“the meaning of being  (Seinssinn) of the given life-world is  subjective formation (Gebilde), the effect of the experiencing life, the science-preceding life. In this formation the meaning and ontological validity of world are built up, i. e. it is always the meaning and ontological validity of the world which is actual for the one who is having an experience. As to the  ‘objective real’ world, world of science, it is just a formation of higher level, constituted on a basis of prescientific experience and thought ….«[4]

And yet, I would like to further radicalize this position. Husserl’s thought strives towards the goal where sciences would be revived and therefore loses something much more fundamental whose light could already be detected in my evocation of the archaic sophia: the connectedness between the self and death. The otherness of the Ultimative***/Ultimate that demands the collapse of the certainty of life. The transcendental subject in phenomenology is still thought in its Aristotelian ontological paradigm: it does not belong to this world (“the reduced self is not a part of the world” as Husserl writes in his Cartesian meditations), and yet it exists – and by that it enables certainty. It is a point of contact with reality – and that is why it enables the reconstruction and the establishment of  certain knowledge. Husserl’s critical thought, despite its radical nature, still remains bound to the idea of groundedness. In a delicate way it continues the line of thought that establishes a defeatist peace with the scientific ontology with Darwinism as its parade horse. The observance of death does not do away with this peace. The awareness of otherness, of our own finitude, renounces the transcendental self and therefore also all attempt to ground science, it renounces the reality of a common subject who would eventually intersubjectively ground logic and bestow validity to scientific knowledge.


Science and death. Science and nothing. Science and the Other. The substrate of science that apparently so boldly jumps over all the hurdles breaks before the barrier where being ceases. It abstracts the otherness of being – and therefore also the only being itself. My hypostasis.

Here I must briefly explain the second concept from the title of my presentation. Hypostasis is not “something that has been hypostatized” and is therefore not real, but – on the contrary – it is my experienced reality itself. I am what I am. This concreteness I call “hypostasis”. And that I am what I am means at the same time that I am everything. This is not the question – I hope – of solipsistic sophism or of some frivolous tautological “axiom”. Hypostasis finds its fulfillment in the awareness of its own totality. This is a matter of obviousness that I experience in the feeling of my radical finitude. If I am not, then nothing else is going to be. When I was not, nothing was. If I had not been, there would have been nothing. What exists, exists only through the contact with me. When I stumble across this limit of groundless groundlessness from which I originate and in which I find my end, I become aware of myself as the whole world, the “inner” and the “outer”, of myself as the self-world.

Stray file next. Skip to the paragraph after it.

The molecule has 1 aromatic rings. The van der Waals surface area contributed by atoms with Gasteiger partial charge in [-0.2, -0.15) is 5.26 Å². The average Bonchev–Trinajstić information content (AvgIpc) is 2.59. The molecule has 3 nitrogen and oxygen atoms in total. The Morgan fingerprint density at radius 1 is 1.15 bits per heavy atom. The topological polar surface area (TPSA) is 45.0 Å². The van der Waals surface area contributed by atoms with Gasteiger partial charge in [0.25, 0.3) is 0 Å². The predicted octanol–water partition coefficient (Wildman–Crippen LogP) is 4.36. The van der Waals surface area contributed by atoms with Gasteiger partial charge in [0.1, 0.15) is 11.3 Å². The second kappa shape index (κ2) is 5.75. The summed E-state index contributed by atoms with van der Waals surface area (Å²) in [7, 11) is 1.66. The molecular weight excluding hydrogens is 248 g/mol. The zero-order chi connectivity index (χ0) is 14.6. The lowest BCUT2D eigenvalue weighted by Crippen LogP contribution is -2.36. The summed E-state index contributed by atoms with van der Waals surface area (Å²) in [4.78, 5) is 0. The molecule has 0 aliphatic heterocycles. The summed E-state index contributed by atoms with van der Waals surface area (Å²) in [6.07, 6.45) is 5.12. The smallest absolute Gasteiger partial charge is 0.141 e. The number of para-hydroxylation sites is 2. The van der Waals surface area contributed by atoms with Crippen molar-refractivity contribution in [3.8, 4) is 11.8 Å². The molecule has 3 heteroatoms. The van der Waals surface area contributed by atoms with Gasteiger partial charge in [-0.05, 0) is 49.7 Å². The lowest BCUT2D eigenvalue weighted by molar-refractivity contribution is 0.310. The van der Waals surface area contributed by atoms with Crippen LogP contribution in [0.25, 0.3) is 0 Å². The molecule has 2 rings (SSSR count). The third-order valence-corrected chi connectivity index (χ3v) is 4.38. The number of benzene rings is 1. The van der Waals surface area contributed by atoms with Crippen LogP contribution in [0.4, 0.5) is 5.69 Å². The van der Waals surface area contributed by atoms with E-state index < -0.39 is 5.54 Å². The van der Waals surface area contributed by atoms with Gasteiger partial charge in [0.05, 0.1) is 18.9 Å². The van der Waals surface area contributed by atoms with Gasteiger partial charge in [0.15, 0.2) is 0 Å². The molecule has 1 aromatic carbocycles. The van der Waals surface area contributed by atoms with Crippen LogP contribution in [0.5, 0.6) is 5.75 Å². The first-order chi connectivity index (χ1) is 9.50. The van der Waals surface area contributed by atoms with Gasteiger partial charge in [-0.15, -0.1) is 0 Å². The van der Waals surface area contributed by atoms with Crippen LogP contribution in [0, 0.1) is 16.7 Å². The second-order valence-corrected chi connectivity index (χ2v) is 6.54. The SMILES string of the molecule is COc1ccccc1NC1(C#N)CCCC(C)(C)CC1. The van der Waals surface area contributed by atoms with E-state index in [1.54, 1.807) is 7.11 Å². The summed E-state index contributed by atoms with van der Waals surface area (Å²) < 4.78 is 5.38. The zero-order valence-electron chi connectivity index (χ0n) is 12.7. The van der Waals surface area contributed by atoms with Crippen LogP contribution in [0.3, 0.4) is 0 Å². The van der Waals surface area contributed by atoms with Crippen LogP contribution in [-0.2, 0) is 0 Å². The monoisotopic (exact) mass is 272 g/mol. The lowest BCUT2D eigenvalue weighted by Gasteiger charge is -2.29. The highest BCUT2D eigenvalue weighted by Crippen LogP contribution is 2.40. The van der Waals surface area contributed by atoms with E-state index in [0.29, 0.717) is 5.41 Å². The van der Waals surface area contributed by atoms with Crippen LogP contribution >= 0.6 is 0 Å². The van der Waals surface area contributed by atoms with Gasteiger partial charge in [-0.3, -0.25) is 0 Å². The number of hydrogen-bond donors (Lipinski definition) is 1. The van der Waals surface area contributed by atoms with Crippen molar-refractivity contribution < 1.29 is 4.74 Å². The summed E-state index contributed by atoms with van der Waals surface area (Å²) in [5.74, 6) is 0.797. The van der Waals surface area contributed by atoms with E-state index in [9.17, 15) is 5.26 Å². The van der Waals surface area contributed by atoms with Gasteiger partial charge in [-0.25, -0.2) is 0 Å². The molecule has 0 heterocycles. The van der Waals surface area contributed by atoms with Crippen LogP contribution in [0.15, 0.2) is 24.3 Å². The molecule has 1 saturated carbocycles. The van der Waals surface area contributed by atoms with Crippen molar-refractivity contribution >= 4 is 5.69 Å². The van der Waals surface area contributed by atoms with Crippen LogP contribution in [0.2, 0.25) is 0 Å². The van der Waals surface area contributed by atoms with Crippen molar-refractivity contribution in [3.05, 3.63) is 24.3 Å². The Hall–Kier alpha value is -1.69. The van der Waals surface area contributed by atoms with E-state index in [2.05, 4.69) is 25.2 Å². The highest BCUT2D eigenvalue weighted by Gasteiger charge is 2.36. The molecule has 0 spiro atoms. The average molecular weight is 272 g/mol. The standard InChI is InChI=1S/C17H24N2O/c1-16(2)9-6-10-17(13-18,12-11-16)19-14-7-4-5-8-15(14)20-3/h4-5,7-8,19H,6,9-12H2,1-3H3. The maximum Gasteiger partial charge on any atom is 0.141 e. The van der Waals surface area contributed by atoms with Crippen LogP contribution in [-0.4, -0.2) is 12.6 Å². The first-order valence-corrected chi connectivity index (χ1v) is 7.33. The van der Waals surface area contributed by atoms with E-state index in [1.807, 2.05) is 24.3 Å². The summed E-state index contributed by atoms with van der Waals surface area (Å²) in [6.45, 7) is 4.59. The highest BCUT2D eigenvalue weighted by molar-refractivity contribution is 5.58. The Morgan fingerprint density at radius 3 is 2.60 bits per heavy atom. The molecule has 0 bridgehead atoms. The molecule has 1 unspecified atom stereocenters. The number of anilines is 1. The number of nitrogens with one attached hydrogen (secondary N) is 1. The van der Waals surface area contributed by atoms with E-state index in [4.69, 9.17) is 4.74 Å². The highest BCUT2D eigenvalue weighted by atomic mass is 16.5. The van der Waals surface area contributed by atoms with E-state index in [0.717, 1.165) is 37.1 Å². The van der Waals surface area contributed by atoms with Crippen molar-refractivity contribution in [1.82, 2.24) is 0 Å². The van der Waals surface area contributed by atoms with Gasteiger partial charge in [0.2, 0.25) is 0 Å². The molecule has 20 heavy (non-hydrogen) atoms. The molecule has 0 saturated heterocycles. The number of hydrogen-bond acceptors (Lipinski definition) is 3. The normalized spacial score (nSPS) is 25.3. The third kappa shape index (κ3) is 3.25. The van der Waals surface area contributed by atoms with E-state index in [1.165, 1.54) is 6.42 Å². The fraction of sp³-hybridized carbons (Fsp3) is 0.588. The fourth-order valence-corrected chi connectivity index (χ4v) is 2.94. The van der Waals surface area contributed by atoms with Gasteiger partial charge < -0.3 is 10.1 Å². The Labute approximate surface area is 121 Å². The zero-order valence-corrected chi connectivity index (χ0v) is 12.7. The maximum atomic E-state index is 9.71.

This insight can – of this I am sure – in its radicalness surpasse the Greek – or Helenomorphic – radical enlightenment and also various forms of transcendentalism that could be found in classical idealism or in its phenomenological transformations that always tend to generalize hypostasis. Hypostasis has got in itself, in being as being, the relation  to being as such. Even more radically: the hypostasis is being as being (and I ask you to take away any kind of generality from this statement…). Being itself does not disclose itself  to the hypostasis; it discloses itself to itself. To understand oneself by recognizing this relationship as the relationship towards one’s own being (and by that to understand oneself as “some being”, although excelling in its ontological structure) is already to forget this originary “evidence”. To step into the realm of common sense.


But why would the emergence of the enigmatic, authoritative, almost infinite hypostasis need to be connected with the discovery of the otherness? Because the self that is discovering its own endlessness at the same time experiences its radical limitation – and in the limited endlessness it experiences its radical finitude. The world is all that I experience from the moment of my emergence from nothingness. And it is all that I shall experience, all that I could experience. The world is all possibilities that are hidden in every moment when I gather all views and attitudes, all thoughts, all traditions (accepted and rejected, scientific and unscientific) ..  All this remains the contents of myself. The endless contents that is defined by the form with its own esse – and as a form it trembles because of the non-apprehension of its own formation. As the hypostasis, as being of the totality “I am” unutterable and unknowable. Any kind of reflective definitions push my mystery into the realm of beings. The other side of this reality is the radical transformation of the notion of subject. The hypostasis is not a subject in modern sense of the word. A subject is always connected with knowledge, thought, consciousness, self-awareness. The hypostasis is the bare esse though which and in which everything that is exists. The objectivity in its own thusness and the subjectivity of the subject demand passivity which surpasses the opposition to the activity. I am given to myself in my own being as the subject – thinking, creative subject that is aware of itself. However, I am given to myself. Esse of the “subject” itself is hypostatic, which means that it is passive through emergence of the objectivity in the hypostasis from the other of its own – and only – being.